The helicopter, carrying oil and gas workers, was on approach to Sumburgh Airport on the Shetland Islands when it lost contact with air traffic control. According to CHC, it landed in the water approximately two nautical miles west of Sumburgh.

    The Maritime Coastguard Helicopter from Sumburgh along with other rescue services promptly responded to the scene, CHC said.

    The AS332-L2 Super Puma had travelled from Aberdeen to the North Alwyn platform and then on to the Borgsten Dolphin (mid-water semisub) rig before heading towards Sumburgh.

    Total E&P UK issued a statement confirming that one of its employees was among the passengers and that other passengers represented 12 separate contractor organizations. The statement said that nine injured people were taken to hospital in Lerwick, Shetland, for treatment and that none of these is believed to be seriously injured.

    Total said in addition to its emergency response, crisis management and relative response teams being mobilized Friday evening, "all necessary resources have been made available to provide every possible support and assistance to those who had been on board the flight and their families".

    CHC Regional Director for the western North Sea Mark Abbey said at a press conference Saturday:

    "CHC will not enter into any speculation as to what caused the incident but rest assured a full investigation will be carried out in which we will co-operate fully with all the regulatory bodies and share any learnings with the industry."

    In a separate statement issued by trade body Oil & Gas UK, Chief Executive Malcolm Webb said:

    "Oil & Gas UK expresses its profound sorrow at the news of the deaths and injuries resulting from yesterday's helicopter ditching off Shetland. Our thoughts are first and foremost with all who were on this flight, their families and their friends and we send our deepest condolences to the loved ones of all of those who have so tragically lost their lives.

    "We also wish to thank and acknowledge all those persons involved in the, still continuing, search and rescue operation. Their prompt, professional action no doubt saved many lives and for that we are sincerely thankful."

    Oil & Gas UK added that the Helicopter Safety Steering Group met Saturday afternoon to discuss the accident and has taken the precautionary measure of recommending temporary suspension of all Super Puma commercial passenger flights to and from offshore oil and gas installations in the UK.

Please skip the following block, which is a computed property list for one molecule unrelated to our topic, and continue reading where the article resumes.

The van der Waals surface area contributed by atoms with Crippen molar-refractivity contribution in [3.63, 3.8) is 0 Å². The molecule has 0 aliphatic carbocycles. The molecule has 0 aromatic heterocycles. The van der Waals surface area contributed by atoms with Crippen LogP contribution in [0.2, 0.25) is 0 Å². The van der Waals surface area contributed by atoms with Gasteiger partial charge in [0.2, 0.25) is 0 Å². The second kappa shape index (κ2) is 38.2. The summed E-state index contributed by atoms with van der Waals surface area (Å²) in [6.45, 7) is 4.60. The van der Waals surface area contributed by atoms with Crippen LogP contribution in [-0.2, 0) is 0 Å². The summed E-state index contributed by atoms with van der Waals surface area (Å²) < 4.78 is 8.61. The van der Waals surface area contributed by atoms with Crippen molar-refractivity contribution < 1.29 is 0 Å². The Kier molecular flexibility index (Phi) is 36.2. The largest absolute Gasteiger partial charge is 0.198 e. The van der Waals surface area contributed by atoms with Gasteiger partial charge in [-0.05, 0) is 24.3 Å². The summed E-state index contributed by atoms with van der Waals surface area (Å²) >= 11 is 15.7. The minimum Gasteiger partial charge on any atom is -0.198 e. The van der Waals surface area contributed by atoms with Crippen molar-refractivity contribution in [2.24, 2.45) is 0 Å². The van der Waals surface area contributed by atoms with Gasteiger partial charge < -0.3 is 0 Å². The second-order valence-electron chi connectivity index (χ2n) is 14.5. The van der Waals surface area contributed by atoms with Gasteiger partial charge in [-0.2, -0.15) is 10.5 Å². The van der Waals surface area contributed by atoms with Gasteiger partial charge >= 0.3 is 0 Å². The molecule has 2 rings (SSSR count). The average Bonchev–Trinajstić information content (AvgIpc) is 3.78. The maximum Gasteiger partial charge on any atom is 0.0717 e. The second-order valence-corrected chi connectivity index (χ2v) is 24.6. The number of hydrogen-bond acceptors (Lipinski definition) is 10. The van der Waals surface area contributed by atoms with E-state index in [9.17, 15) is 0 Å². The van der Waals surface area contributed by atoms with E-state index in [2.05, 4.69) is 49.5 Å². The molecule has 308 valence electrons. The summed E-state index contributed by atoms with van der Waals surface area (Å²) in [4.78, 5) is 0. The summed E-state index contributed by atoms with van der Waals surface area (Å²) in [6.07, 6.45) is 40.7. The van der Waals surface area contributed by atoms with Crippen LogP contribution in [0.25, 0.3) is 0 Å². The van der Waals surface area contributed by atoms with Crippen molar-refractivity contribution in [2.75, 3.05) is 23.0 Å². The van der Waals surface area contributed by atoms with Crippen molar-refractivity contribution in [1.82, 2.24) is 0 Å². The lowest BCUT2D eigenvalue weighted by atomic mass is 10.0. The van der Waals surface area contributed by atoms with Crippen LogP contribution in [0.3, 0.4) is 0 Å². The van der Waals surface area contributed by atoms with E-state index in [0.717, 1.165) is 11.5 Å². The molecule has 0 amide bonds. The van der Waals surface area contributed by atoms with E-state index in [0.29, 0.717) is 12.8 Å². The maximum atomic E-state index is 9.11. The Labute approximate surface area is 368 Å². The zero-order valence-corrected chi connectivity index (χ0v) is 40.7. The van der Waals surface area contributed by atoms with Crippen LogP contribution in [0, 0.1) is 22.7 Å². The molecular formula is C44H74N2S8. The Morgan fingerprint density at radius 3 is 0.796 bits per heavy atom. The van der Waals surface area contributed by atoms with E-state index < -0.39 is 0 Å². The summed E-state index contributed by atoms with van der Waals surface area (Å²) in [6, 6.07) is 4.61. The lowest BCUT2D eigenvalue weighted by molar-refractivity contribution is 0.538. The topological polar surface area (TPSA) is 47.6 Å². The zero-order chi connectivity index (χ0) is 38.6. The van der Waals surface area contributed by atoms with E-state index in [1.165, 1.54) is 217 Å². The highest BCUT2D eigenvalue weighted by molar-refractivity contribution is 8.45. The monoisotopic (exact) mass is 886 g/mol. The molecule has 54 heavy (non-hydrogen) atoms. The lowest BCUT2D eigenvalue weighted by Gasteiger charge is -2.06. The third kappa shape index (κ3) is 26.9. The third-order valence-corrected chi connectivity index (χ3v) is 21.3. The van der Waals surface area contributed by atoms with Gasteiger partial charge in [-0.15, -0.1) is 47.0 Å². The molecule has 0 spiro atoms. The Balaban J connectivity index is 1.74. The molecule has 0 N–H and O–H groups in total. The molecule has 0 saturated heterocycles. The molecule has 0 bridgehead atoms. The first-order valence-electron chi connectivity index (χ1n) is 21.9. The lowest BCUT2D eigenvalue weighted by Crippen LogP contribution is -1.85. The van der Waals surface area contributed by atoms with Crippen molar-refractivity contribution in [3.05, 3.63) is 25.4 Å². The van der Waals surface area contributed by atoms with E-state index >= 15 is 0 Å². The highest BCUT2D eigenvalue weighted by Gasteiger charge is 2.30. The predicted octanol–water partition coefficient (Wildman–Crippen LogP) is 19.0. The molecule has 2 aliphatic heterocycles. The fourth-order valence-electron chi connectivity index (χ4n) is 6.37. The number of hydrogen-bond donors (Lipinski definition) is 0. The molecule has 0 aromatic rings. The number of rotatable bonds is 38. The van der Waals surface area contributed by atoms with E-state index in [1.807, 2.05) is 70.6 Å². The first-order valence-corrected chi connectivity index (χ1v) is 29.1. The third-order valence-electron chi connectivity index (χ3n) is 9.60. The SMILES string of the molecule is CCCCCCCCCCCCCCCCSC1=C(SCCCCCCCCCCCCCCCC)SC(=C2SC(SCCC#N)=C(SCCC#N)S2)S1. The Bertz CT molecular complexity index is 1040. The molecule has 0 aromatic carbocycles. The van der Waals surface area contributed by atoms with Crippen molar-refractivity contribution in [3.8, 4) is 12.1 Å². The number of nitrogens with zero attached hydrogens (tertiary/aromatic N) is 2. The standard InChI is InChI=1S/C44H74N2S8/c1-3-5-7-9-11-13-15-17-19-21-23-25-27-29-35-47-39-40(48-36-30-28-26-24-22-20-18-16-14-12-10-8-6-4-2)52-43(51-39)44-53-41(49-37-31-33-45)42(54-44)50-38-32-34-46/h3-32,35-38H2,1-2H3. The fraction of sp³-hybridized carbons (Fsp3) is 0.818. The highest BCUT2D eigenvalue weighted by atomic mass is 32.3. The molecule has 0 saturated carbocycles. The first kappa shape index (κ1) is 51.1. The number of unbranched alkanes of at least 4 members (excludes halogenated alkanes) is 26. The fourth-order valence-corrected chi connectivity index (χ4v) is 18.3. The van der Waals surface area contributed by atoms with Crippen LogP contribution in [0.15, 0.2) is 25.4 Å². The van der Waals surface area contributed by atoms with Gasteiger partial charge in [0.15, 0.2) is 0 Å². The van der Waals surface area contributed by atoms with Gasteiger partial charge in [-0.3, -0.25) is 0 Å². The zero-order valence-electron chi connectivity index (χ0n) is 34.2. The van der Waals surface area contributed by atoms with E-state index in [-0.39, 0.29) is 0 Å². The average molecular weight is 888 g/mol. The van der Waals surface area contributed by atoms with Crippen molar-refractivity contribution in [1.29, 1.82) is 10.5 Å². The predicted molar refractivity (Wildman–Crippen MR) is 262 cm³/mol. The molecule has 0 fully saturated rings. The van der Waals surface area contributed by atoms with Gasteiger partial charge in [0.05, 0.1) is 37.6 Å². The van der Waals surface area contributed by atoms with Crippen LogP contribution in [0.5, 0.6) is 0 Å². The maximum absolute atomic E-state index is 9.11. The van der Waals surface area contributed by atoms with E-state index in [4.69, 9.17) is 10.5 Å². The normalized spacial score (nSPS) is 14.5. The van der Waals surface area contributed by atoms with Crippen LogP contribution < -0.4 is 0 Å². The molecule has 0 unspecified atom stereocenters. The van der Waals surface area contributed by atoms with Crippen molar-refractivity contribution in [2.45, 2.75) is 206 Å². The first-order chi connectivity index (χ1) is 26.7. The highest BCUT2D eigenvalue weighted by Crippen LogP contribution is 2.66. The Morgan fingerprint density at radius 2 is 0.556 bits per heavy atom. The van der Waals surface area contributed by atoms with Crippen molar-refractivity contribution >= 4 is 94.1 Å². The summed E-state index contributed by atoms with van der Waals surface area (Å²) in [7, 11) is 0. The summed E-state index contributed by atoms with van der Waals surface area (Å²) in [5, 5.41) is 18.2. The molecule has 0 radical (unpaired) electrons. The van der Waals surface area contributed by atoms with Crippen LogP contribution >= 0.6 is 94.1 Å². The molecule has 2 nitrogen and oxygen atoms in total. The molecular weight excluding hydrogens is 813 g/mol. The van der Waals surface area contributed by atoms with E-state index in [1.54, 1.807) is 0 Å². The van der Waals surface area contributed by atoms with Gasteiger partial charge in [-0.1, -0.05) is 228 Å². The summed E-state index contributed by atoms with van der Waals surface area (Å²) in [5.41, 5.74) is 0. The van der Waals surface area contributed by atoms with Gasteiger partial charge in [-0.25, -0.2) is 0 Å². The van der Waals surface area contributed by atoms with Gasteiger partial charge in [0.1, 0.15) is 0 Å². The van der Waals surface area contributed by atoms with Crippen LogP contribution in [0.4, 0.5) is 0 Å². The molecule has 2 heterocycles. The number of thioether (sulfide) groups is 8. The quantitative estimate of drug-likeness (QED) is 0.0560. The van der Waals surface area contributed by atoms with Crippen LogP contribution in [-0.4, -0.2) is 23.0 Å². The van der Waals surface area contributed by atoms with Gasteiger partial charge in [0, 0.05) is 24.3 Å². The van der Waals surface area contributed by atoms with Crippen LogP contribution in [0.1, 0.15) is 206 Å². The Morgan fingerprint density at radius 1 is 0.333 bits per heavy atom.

The incident occurred just two weeks after a different variant of the Super Puma, the EC225, returned to service after problems with the helicopter’s main vertical gear shaft caused two ditchings last year.

  22. Shell Says It's Containing Oil Spill in Nigeria's Delta

    YENAGOA, Nigeria, Aug 23 (Reuters) - Royal Dutch Shell's Nigerian unit is containing an oil spill in the Niger Delta, the company said on Friday, after the military reported liquid "jetting" out of a pipeline.

    Massive oil theft, sabotage of infrastructure and leaks from ageing pipelines are all cutting into the profits of oil majors operating in Nigeria, as well as damaging the public finances of Africa's second-largest economy.

    The hundreds of spills a year in the Niger Delta have also done serious environmental damage, destroying fishing communities and poisoning water used for drinking and bathing.

    The military joint task force (JTF) operating in Nigeria said it discovered a leak on a pipeline near Adamakiri in Rivers State while looking for illegal oil refiners.

    "An assessment of the spot revealed that a brownish liquid substance was observed jetting out from an opening on the pipeline," a statement from the JTF said.